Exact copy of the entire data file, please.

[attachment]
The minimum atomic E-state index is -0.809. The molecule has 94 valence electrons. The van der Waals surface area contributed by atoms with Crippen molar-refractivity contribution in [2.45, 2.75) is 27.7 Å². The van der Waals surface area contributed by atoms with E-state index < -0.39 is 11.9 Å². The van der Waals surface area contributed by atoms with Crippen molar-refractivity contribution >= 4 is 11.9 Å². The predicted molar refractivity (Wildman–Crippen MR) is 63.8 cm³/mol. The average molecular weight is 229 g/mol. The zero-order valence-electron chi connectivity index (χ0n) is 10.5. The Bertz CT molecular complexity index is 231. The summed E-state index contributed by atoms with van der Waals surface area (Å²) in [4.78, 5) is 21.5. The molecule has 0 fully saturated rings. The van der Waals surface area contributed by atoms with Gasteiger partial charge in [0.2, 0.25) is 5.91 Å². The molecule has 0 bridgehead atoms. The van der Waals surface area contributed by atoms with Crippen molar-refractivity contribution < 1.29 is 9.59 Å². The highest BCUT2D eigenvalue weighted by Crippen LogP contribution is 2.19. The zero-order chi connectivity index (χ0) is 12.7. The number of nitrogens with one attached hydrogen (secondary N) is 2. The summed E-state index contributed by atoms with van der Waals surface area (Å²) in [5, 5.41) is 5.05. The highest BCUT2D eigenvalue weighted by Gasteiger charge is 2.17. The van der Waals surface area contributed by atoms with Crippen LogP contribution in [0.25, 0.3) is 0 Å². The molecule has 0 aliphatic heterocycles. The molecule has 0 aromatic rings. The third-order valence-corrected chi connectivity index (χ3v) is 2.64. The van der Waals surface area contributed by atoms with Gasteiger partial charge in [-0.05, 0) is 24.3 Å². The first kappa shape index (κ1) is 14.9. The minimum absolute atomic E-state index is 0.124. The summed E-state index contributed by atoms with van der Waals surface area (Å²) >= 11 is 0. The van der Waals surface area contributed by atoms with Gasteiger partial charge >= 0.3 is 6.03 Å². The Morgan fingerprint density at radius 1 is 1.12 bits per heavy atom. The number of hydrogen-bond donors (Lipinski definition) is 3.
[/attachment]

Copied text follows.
The minimum atomic E-state index is -0.809. The molecule has 94 valence electrons. The van der Waals surface area contributed by atoms with Crippen molar-refractivity contribution in [2.45, 2.75) is 27.7 Å². The van der Waals surface area contributed by atoms with E-state index < -0.39 is 11.9 Å². The van der Waals surface area contributed by atoms with Crippen molar-refractivity contribution >= 4 is 11.9 Å². The predicted molar refractivity (Wildman–Crippen MR) is 63.8 cm³/mol. The average molecular weight is 229 g/mol. The zero-order valence-electron chi connectivity index (χ0n) is 10.5. The Bertz CT molecular complexity index is 231. The summed E-state index contributed by atoms with van der Waals surface area (Å²) in [4.78, 5) is 21.5. The molecule has 0 fully saturated rings. The van der Waals surface area contributed by atoms with Gasteiger partial charge in [0.2, 0.25) is 5.91 Å². The molecule has 0 bridgehead atoms. The van der Waals surface area contributed by atoms with Crippen molar-refractivity contribution < 1.29 is 9.59 Å². The highest BCUT2D eigenvalue weighted by Crippen LogP contribution is 2.19. The zero-order chi connectivity index (χ0) is 12.7. The number of nitrogens with one attached hydrogen (secondary N) is 2. The summed E-state index contributed by atoms with van der Waals surface area (Å²) in [5, 5.41) is 5.05. The highest BCUT2D eigenvalue weighted by Gasteiger charge is 2.17. The van der Waals surface area contributed by atoms with Crippen LogP contribution in [0.25, 0.3) is 0 Å². The molecule has 0 aliphatic heterocycles. The molecule has 0 aromatic rings. The third-order valence-corrected chi connectivity index (χ3v) is 2.64. The van der Waals surface area contributed by atoms with Gasteiger partial charge in [-0.05, 0) is 24.3 Å². The first kappa shape index (κ1) is 14.9. The minimum absolute atomic E-state index is 0.124. The summed E-state index contributed by atoms with van der Waals surface area (Å²) >= 11 is 0. The van der Waals surface area contributed by atoms with Gasteiger partial charge >= 0.3 is 6.03 Å². The Morgan fingerprint density at radius 1 is 1.12 bits per heavy atom. The number of hydrogen-bond donors (Lipinski definition) is 3.